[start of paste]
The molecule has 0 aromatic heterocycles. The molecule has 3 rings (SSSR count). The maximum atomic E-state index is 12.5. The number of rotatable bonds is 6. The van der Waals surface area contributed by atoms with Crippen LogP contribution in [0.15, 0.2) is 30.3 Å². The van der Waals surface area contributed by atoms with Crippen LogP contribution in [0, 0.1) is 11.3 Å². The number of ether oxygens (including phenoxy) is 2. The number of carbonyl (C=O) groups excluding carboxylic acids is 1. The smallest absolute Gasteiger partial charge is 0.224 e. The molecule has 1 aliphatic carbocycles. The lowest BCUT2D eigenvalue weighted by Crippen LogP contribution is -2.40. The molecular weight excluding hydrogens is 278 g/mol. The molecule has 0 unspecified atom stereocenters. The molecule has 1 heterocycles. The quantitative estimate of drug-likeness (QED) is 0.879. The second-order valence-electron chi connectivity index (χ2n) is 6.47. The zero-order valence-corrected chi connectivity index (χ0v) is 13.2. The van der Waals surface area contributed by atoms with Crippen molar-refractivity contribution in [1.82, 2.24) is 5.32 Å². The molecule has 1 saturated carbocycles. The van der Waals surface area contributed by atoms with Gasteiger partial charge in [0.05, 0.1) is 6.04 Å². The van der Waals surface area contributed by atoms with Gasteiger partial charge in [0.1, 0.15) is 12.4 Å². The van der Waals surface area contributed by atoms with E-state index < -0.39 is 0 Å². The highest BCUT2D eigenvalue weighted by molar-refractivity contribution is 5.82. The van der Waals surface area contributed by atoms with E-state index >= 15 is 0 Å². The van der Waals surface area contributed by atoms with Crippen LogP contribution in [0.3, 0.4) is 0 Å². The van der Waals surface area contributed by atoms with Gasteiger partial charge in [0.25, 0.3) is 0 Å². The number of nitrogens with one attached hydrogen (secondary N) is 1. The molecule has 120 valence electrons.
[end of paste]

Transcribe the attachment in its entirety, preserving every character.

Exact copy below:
The molecule has 0 aromatic heterocycles. The molecule has 3 rings (SSSR count). The maximum atomic E-state index is 12.5. The number of rotatable bonds is 6. The van der Waals surface area contributed by atoms with Crippen LogP contribution in [0.15, 0.2) is 30.3 Å². The van der Waals surface area contributed by atoms with Crippen LogP contribution in [0, 0.1) is 11.3 Å². The number of ether oxygens (including phenoxy) is 2. The number of carbonyl (C=O) groups excluding carboxylic acids is 1. The smallest absolute Gasteiger partial charge is 0.224 e. The molecule has 1 aliphatic carbocycles. The lowest BCUT2D eigenvalue weighted by Crippen LogP contribution is -2.40. The molecular weight excluding hydrogens is 278 g/mol. The molecule has 0 unspecified atom stereocenters. The molecule has 1 heterocycles. The quantitative estimate of drug-likeness (QED) is 0.879. The second-order valence-electron chi connectivity index (χ2n) is 6.47. The zero-order valence-corrected chi connectivity index (χ0v) is 13.2. The van der Waals surface area contributed by atoms with Crippen molar-refractivity contribution in [1.82, 2.24) is 5.32 Å². The molecule has 1 saturated carbocycles. The van der Waals surface area contributed by atoms with Gasteiger partial charge in [0.05, 0.1) is 6.04 Å². The van der Waals surface area contributed by atoms with Gasteiger partial charge in [0.1, 0.15) is 12.4 Å². The van der Waals surface area contributed by atoms with E-state index < -0.39 is 0 Å². The highest BCUT2D eigenvalue weighted by molar-refractivity contribution is 5.82. The van der Waals surface area contributed by atoms with E-state index >= 15 is 0 Å². The van der Waals surface area contributed by atoms with Crippen LogP contribution in [0.3, 0.4) is 0 Å². The van der Waals surface area contributed by atoms with Gasteiger partial charge in [0.25, 0.3) is 0 Å². The number of nitrogens with one attached hydrogen (secondary N) is 1. The molecule has 120 valence electrons.